The second main approach involved an online questionnaire with over two hundred participants, who had a range of ages and musical experience. Many of our participants were of professional standard as musicians. We found an extremely positive response to the idea of shape being used in relation to music: participants reported using the term when practising, in rehearsals, and when teaching; also in relation to music from a wide range of genres. We also found that the term was considered to be linked to several other ideas – from musical structure to musical expression, emotion, and tension – and in relation to specific musical features such as phrasing, the melodic line, and dynamics. Overall, then, shape has been found to be highly versatile and multi-faceted. A report of the main findings from the questionnaire was prepared for questionnaire participants, and may be viewed here. A report outlining the extent to which the links between music and shape may be language- or style-specific is available, while others relating to the documentary evidence and questionnaire data are planned.

The third approach involved in-depth interviews with a relatively small number of participants. Five professional violinists were interviewed and were asked to discuss and demonstrate various aspects of musical shaping. Careful consideration was given to the appropriate method of data analysis, which formed the focus of the second project workshop. The main method being used to analyse the data was Interpretative Phenomenological Analysis, or IPA, along with other supporting approaches such as the analysis of musical excerpts using Sonic Visualiser. An overview of the initial findings was presented at the Performance Studies Network conference in July 2011, and can be viewed here. Outputs from these data are envisaged to relate to three main ideas. Firstly, one participant appeared to show particularly close and interesting links between his decisions about musical shaping and his personal and musical identity. Secondly, participants discussed a range of more or less technical approaches to their control of the musical shape, and these were explored in detail. Thirdly, participants used movement-related metaphors and physical gestures to aid them in their descriptions of musical shaping. A report of the findings intended for interview participants is available.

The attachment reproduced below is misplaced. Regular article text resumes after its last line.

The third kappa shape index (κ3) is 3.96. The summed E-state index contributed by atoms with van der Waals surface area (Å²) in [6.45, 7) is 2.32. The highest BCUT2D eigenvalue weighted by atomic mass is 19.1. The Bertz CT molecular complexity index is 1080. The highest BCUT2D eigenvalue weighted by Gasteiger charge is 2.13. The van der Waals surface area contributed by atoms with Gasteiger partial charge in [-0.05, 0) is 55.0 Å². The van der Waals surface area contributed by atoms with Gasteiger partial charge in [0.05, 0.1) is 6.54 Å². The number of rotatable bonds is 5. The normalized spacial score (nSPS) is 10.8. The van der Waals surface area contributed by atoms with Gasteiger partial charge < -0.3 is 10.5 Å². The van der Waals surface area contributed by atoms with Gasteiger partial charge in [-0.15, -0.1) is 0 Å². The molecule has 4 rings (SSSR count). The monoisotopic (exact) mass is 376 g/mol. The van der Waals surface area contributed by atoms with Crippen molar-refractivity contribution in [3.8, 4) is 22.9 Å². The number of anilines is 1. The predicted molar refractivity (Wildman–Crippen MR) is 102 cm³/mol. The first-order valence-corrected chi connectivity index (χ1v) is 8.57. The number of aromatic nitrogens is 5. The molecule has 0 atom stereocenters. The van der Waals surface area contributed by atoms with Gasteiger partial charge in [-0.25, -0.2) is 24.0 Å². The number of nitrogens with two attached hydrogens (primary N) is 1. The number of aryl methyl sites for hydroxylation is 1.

Representations: visualisations of sound and music

Research on this strand of the ‘Shapes’ project was undertaken by Mats Küssner and explored people’s visualisations of sound and music. The active process of shaping music visually allows insights into many aspects of music perception, cognition and behaviour.

In the resulting PhD thesis, Mats sought to understand what kinds of shapes listeners with varying levels of musical expertise perceive in sound and music by engaging them in overt actions. To that end, two empirical studies were carried out. In the first experiment, using a method called MUVISTA (MUsic VISualized by means of a graphics TAblet), developed in close collaboration with Nicolas Gold, who provided the capturing software, a sample of musically trained and untrained participants was asked to represent visually a series of pure tones varied in pitch, loudness and tempo – as well as two short musical excerpts – by means of an electronic graphics tablet. In the second experiment, entitled MUVISKI (MUsic VISualized KInaesthetically), a new sample of musically trained and untrained participants was asked to represent gesturally a series of pure tones varied in pitch, loudness and tempo, as well as sixteen short musical excerpts. In one of two experimental conditions, participants’ gestures – captured with Microsoft® KinectTM and Nintendo® WiiTM Remote Controller – created a real-time visualisation on a screen in front of them. In order to shed light on cross-modal mappings between drawing/gesturing features (x-, y- and z-coordinates) and sound features (pitch, loudness), correlation analyses, as well as more advanced mathematical tools such as Gaussian processes, were applied.